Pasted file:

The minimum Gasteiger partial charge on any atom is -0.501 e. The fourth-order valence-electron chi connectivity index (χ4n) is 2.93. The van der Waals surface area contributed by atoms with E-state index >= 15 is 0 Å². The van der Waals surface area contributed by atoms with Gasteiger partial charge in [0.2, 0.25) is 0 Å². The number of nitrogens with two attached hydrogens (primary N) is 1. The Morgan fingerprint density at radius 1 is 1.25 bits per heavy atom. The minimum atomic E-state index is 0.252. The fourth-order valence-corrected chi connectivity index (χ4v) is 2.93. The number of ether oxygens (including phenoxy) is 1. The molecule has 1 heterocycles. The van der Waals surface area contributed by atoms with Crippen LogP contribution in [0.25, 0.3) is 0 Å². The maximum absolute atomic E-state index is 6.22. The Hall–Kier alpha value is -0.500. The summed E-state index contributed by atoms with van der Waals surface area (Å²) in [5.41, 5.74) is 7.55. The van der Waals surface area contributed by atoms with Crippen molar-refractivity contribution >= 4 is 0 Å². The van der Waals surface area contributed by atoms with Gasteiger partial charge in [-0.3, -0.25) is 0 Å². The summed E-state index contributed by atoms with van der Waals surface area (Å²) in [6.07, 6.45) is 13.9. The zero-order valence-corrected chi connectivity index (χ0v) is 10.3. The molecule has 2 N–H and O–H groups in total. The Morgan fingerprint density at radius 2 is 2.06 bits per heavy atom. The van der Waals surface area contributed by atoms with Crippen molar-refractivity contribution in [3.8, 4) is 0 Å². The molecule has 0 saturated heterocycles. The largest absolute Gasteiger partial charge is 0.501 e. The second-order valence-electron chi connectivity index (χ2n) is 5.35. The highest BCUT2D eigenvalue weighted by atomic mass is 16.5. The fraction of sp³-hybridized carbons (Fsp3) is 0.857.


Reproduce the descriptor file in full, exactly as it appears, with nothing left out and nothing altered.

The minimum Gasteiger partial charge on any atom is -0.501 e. The fourth-order valence-electron chi connectivity index (χ4n) is 2.93. The van der Waals surface area contributed by atoms with E-state index >= 15 is 0 Å². The van der Waals surface area contributed by atoms with Gasteiger partial charge in [0.2, 0.25) is 0 Å². The number of nitrogens with two attached hydrogens (primary N) is 1. The Morgan fingerprint density at radius 1 is 1.25 bits per heavy atom. The minimum atomic E-state index is 0.252. The fourth-order valence-corrected chi connectivity index (χ4v) is 2.93. The number of ether oxygens (including phenoxy) is 1. The molecule has 1 heterocycles. The van der Waals surface area contributed by atoms with Crippen LogP contribution in [0.25, 0.3) is 0 Å². The maximum absolute atomic E-state index is 6.22. The Hall–Kier alpha value is -0.500. The summed E-state index contributed by atoms with van der Waals surface area (Å²) in [5.41, 5.74) is 7.55. The van der Waals surface area contributed by atoms with Crippen molar-refractivity contribution >= 4 is 0 Å². The van der Waals surface area contributed by atoms with Gasteiger partial charge in [-0.3, -0.25) is 0 Å². The summed E-state index contributed by atoms with van der Waals surface area (Å²) in [6.07, 6.45) is 13.9. The zero-order valence-corrected chi connectivity index (χ0v) is 10.3. The molecule has 2 N–H and O–H groups in total. The Morgan fingerprint density at radius 2 is 2.06 bits per heavy atom. The van der Waals surface area contributed by atoms with Crippen molar-refractivity contribution in [3.8, 4) is 0 Å². The molecule has 0 saturated heterocycles. The largest absolute Gasteiger partial charge is 0.501 e. The second-order valence-electron chi connectivity index (χ2n) is 5.35. The highest BCUT2D eigenvalue weighted by atomic mass is 16.5. The fraction of sp³-hybridized carbons (Fsp3) is 0.857.